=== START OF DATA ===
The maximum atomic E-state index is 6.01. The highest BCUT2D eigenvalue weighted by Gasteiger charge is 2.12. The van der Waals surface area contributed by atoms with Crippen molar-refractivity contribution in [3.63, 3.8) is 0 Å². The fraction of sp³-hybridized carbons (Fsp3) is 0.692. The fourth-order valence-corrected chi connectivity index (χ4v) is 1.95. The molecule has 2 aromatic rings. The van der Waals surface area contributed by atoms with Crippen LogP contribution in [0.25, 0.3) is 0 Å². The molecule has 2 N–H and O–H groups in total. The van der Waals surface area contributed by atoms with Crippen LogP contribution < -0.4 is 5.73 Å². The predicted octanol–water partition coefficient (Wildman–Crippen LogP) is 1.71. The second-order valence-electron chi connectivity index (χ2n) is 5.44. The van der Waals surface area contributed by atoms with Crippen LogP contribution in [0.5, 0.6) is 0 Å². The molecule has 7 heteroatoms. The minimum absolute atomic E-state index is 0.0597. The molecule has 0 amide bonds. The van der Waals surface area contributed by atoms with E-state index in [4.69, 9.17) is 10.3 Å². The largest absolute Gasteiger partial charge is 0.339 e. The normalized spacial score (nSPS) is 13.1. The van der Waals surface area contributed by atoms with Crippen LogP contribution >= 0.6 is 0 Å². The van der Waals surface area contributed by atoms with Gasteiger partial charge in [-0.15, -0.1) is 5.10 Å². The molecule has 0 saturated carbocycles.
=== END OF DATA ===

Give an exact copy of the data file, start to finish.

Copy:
The maximum atomic E-state index is 6.01. The highest BCUT2D eigenvalue weighted by Gasteiger charge is 2.12. The van der Waals surface area contributed by atoms with Crippen molar-refractivity contribution in [3.63, 3.8) is 0 Å². The fraction of sp³-hybridized carbons (Fsp3) is 0.692. The fourth-order valence-corrected chi connectivity index (χ4v) is 1.95. The molecule has 2 aromatic rings. The van der Waals surface area contributed by atoms with Crippen LogP contribution in [0.25, 0.3) is 0 Å². The molecule has 2 N–H and O–H groups in total. The van der Waals surface area contributed by atoms with Crippen LogP contribution < -0.4 is 5.73 Å². The predicted octanol–water partition coefficient (Wildman–Crippen LogP) is 1.71. The second-order valence-electron chi connectivity index (χ2n) is 5.44. The van der Waals surface area contributed by atoms with Crippen LogP contribution in [0.5, 0.6) is 0 Å². The molecule has 7 heteroatoms. The minimum absolute atomic E-state index is 0.0597. The molecule has 0 amide bonds. The van der Waals surface area contributed by atoms with E-state index in [4.69, 9.17) is 10.3 Å². The largest absolute Gasteiger partial charge is 0.339 e. The normalized spacial score (nSPS) is 13.1. The van der Waals surface area contributed by atoms with Crippen LogP contribution >= 0.6 is 0 Å². The van der Waals surface area contributed by atoms with Gasteiger partial charge in [-0.15, -0.1) is 5.10 Å². The molecule has 0 saturated carbocycles.